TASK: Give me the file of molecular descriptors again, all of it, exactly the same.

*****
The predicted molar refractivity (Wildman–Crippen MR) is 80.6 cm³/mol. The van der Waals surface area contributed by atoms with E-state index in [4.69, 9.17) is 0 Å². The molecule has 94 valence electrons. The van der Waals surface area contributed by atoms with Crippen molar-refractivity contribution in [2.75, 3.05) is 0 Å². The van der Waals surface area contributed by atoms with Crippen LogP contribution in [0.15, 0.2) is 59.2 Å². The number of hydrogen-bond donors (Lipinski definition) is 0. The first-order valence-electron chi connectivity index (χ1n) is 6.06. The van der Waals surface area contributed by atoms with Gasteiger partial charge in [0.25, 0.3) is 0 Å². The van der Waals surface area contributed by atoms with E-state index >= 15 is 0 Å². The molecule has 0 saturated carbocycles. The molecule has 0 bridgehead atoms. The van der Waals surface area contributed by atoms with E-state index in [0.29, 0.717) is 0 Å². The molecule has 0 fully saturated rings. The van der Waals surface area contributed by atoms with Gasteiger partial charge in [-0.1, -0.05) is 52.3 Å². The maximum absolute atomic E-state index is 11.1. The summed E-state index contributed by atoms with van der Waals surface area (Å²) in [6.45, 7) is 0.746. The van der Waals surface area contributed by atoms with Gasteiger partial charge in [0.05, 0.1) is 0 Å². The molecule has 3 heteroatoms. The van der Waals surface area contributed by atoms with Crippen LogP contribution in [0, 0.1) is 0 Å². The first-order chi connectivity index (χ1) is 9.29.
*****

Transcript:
The predicted molar refractivity (Wildman–Crippen MR) is 80.6 cm³/mol. The van der Waals surface area contributed by atoms with E-state index in [4.69, 9.17) is 0 Å². The molecule has 94 valence electrons. The van der Waals surface area contributed by atoms with Crippen molar-refractivity contribution in [2.75, 3.05) is 0 Å². The van der Waals surface area contributed by atoms with Crippen LogP contribution in [0.15, 0.2) is 59.2 Å². The number of hydrogen-bond donors (Lipinski definition) is 0. The first-order valence-electron chi connectivity index (χ1n) is 6.06. The van der Waals surface area contributed by atoms with Gasteiger partial charge in [0.25, 0.3) is 0 Å². The van der Waals surface area contributed by atoms with E-state index >= 15 is 0 Å². The molecule has 0 saturated carbocycles. The molecule has 0 bridgehead atoms. The van der Waals surface area contributed by atoms with E-state index in [0.29, 0.717) is 0 Å². The molecule has 0 fully saturated rings. The van der Waals surface area contributed by atoms with Gasteiger partial charge in [-0.1, -0.05) is 52.3 Å². The maximum absolute atomic E-state index is 11.1. The summed E-state index contributed by atoms with van der Waals surface area (Å²) in [6.45, 7) is 0.746. The van der Waals surface area contributed by atoms with Gasteiger partial charge in [0.05, 0.1) is 0 Å². The molecule has 3 heteroatoms. The van der Waals surface area contributed by atoms with Crippen LogP contribution in [0, 0.1) is 0 Å². The first-order chi connectivity index (χ1) is 9.29.